An RSS feed has become an integral part of every blog marketing strategy. A blog without an RSS feed is kind of like eating cereal without a spoon – it just doesn’t work.
The technical description of RSS that is posted on WordPress.org can be found below.
In my terms, an RSS feed enables your fans, followers, and customers to subscribe to your content and in turn be instantly notified whenever you post something new. If you use Feedburner as I do, and highly recommend, then you can give the option of subscribing to your feed with an RSS Reader (Google Reader) or via email – so that all the notifications will be sent to their email address.
People like your site, want to keep up to date – you give them the ability to do so.
How many times have you been to a site and thought gee, I have to bookmark this page? Well, those bookmarking days have been upgraded! Ya!
More so then not, people forget – out of sight is out of mind. Therefore, you must keep your site active and continually post fresh content.
Now onto the technical specs:
“Really Simple Syndication“: a format for syndicating many types of content, including blog entries, torrent files, video clips on news-like sites; specifically frequently updated content on a Web site, and is also known as a type of “feed” or “aggregator”. An RSS feed can contain a summary of content or the full text, and makes it easier for people to keep up to date with sites they like in an automated manner (much like e-mail).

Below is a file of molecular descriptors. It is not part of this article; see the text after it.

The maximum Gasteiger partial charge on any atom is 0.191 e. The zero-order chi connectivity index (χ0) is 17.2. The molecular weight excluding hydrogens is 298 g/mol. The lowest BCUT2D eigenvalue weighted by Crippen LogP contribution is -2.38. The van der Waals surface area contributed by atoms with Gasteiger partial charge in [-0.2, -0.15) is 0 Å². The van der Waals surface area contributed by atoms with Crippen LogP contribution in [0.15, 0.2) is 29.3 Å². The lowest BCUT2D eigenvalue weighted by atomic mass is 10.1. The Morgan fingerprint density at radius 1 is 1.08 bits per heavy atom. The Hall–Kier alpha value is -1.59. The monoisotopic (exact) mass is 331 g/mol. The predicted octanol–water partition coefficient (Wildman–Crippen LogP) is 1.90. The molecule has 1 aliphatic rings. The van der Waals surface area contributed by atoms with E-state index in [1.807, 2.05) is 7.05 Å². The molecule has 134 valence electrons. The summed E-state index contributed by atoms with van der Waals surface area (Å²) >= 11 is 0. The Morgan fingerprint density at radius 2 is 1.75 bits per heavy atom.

The content of the feed can be read by using software called an RSS or Feed reader. Feed readers display hyperlinks, and include other metadata (information about information) that helps you decide whether they want to read more, follow a link, or move on.
The original intent of RSS is to make information come to you (via the feed reader) instead of you going out to look for it (via the Web).
Programs called news aggregators permit users to view many feeds at once, providing ‘push’ content constantly. See Category:Feeds for Codex resources about bringing RSS feeds into WordPress. See also RDF Site Summary.
A feed is a function of special software that allows “Feedreaders” to access a site automatically looking for new content and then posting the information about new content and updates to another site. This provides a way for users to keep up with the latest and hottest information posted on different blogging sites. Some Feeds include RSS (alternately defined as “Rich Site Summary” or “Really Simple Syndication”), Atom or RDF files. Dave Shea, author of the web design weblog Mezzoblue has written a comprehensive summary of feeds. Feeds generally are based on XML technology.
Thanks WordPress for providing these great descriptions 🙂
Does your sight currently have an RSS Feed? If not, why?